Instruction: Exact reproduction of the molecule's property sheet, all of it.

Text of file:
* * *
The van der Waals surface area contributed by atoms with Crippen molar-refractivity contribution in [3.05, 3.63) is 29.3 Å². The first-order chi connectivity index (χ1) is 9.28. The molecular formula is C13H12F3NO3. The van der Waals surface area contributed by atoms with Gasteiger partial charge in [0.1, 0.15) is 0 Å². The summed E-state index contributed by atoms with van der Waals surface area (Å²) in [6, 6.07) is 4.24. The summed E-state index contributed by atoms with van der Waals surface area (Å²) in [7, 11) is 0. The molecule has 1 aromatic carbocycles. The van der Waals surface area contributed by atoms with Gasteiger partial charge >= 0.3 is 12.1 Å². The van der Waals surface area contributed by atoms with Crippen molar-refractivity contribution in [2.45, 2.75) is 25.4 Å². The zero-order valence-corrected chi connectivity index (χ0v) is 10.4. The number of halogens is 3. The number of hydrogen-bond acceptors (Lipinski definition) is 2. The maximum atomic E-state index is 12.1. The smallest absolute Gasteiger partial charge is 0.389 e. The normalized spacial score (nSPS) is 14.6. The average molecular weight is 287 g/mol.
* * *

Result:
The van der Waals surface area contributed by atoms with Crippen molar-refractivity contribution in [3.05, 3.63) is 29.3 Å². The first-order chi connectivity index (χ1) is 9.28. The molecular formula is C13H12F3NO3. The van der Waals surface area contributed by atoms with Gasteiger partial charge in [0.1, 0.15) is 0 Å². The summed E-state index contributed by atoms with van der Waals surface area (Å²) in [6, 6.07) is 4.24. The summed E-state index contributed by atoms with van der Waals surface area (Å²) in [7, 11) is 0. The molecule has 1 aromatic carbocycles. The van der Waals surface area contributed by atoms with Gasteiger partial charge >= 0.3 is 12.1 Å². The van der Waals surface area contributed by atoms with Crippen molar-refractivity contribution in [2.45, 2.75) is 25.4 Å². The zero-order valence-corrected chi connectivity index (χ0v) is 10.4. The number of halogens is 3. The number of hydrogen-bond acceptors (Lipinski definition) is 2. The maximum atomic E-state index is 12.1. The smallest absolute Gasteiger partial charge is 0.389 e. The normalized spacial score (nSPS) is 14.6. The average molecular weight is 287 g/mol.